Published on October 1st, 2014 | By: April Gocha, PhD0
Other materials stories that may be of interestPublished on October 1st, 2014 | By: April Gocha, PhD
[Image above] Credit: NIST
A team led by Oak Ridge National Lab has made a surprising discovery—that intrinsic electric fields can drive oxygen diffusion at interfaces in engineered thin films made of complex oxides. The surprising discovery may serve as a basis for design of new electronic devices utilizing both electrons and ions.
NIST recently issued Reference Material 8027, the smallest known reference material ever created for validating measurements of synthesized ultrafine particles between 1 and 100 nm in size. The reference material consists of five hermetically sealed ampoules containing one milliliter of silicon nanoparticles—all certified to be close to 2 nm in diameter—suspended in toluene.
Researchers at the University of Michigan have extended the lifetime of blue organic light emitting diodes by a factor of 10. The team showed that the high energies required to produce blue light are more damaging when the brightness is increased to levels needed for displays or lighting.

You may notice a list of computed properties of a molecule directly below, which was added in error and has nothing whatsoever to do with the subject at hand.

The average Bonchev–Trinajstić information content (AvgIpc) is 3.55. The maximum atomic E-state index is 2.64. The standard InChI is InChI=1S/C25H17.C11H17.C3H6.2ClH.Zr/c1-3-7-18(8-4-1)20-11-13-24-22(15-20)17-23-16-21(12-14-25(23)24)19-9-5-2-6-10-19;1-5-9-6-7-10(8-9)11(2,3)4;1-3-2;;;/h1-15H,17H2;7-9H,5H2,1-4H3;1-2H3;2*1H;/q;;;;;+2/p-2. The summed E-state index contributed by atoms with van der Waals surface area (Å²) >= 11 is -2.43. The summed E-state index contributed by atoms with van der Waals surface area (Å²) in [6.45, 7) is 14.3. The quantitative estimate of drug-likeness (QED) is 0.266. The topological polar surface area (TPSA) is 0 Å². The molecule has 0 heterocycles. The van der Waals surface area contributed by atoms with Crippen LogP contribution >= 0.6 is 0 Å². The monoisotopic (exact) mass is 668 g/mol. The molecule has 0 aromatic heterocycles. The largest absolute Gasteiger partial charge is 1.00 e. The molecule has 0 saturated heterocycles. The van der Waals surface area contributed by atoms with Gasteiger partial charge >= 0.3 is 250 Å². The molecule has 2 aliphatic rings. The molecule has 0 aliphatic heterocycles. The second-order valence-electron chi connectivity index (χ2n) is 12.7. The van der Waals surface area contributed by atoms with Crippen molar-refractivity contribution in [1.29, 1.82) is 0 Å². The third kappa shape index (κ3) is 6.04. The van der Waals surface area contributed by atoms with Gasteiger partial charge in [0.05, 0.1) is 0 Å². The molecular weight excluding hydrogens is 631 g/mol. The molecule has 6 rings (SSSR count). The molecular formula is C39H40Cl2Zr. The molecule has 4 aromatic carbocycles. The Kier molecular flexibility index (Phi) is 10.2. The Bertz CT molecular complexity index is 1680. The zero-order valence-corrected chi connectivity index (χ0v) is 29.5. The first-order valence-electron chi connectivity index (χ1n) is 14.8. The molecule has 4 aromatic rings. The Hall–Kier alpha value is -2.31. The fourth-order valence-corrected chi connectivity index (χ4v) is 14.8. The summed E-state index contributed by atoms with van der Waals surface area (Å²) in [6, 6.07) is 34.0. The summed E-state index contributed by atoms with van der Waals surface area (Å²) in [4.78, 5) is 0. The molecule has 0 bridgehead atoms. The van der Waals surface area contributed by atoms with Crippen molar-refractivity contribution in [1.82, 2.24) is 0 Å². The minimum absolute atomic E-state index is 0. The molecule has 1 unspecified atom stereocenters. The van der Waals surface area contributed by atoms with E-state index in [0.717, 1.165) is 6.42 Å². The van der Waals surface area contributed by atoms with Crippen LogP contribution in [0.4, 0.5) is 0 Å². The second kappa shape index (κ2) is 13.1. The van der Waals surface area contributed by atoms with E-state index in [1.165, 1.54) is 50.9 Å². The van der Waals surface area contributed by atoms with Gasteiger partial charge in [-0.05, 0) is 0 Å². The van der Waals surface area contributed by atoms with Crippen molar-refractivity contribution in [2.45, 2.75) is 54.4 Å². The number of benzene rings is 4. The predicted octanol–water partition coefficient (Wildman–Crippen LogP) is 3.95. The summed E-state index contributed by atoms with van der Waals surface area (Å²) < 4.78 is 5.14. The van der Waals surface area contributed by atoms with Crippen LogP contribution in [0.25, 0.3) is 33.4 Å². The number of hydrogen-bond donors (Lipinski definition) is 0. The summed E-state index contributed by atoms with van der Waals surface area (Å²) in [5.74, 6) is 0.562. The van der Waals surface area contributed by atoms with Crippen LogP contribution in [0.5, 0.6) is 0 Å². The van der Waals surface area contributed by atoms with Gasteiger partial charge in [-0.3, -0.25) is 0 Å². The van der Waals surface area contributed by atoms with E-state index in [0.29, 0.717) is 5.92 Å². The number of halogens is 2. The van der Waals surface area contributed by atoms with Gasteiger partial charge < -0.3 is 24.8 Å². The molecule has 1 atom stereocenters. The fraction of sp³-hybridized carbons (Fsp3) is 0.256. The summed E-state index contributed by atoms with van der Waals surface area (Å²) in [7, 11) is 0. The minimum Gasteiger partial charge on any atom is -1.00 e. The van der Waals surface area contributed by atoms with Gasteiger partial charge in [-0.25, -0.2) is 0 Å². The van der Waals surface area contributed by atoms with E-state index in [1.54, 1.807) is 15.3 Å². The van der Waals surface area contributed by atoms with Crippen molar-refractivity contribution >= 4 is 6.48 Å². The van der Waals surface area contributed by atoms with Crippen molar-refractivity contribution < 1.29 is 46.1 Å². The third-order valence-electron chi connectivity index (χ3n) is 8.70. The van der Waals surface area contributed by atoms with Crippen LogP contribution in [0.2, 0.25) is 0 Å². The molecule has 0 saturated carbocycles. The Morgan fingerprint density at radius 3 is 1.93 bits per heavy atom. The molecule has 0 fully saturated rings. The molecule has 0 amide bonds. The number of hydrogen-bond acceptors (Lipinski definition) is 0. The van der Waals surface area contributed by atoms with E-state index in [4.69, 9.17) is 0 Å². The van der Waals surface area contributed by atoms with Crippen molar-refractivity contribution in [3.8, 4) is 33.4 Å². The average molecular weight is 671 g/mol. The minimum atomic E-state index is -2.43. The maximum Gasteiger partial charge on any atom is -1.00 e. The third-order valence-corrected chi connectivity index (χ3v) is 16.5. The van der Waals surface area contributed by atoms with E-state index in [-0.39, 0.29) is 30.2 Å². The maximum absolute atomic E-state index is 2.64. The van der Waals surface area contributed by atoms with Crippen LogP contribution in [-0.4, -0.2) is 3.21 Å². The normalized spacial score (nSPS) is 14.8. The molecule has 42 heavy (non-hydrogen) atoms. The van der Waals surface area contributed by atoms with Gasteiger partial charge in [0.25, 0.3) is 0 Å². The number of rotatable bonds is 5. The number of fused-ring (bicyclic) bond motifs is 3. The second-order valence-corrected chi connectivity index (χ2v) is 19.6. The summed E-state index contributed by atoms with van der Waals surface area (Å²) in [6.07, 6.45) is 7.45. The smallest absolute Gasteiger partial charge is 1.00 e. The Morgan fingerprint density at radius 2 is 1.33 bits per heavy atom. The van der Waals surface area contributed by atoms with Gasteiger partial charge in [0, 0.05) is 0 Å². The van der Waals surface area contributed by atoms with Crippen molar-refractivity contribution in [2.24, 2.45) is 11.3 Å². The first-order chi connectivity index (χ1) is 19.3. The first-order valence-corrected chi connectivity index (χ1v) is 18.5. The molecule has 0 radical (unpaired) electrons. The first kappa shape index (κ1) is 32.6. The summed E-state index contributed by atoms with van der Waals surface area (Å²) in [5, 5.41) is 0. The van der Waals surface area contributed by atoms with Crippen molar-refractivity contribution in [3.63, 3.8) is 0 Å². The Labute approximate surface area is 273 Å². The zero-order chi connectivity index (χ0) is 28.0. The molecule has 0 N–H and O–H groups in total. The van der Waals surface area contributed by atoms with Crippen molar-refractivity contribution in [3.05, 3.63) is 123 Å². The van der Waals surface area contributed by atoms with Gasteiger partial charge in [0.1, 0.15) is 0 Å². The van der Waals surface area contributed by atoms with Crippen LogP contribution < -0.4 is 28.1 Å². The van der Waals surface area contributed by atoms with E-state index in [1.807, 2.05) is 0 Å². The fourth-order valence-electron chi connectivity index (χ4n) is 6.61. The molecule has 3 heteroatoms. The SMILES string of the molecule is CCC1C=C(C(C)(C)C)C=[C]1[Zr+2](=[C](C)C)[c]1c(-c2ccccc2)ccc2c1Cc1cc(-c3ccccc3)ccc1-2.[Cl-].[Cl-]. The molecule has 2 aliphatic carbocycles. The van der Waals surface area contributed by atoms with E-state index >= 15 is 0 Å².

Princeton University researchers report that they have used a new nanoscale structure to increase the brightness and efficiency of LEDs made of organic materials by 57 percent. They also report their method should yield similar improvements in LEDs made of inorganic (silicon-based) materials.
A team of researchers from the University of Southampton has announced a new way to fabricate a potential challenger to graphene. The material is molybdenum disulphide, which shares many of graphene’s properties, including extraordinary electronic conduction and mechanical strength, but is made from metal.
Researchers from the University of California, Los Angeles and Yonsei University (Korea) have reported a new, inexpensive and simple way to make transparent, flexible transistors. The researchers developed inks that create patterns on ultrathin, transparent devices when exposed to light.
Scientists at Okinawa Institute of Science and Technology Graduate University have developed a new method for making perovskite solar cells, using hybrid deposition to create cells made from a mixture of inexpensive organic and inorganic raw materials. The solar cells are about a thousand times thinner than silicon solar cells, and therefore use less material.
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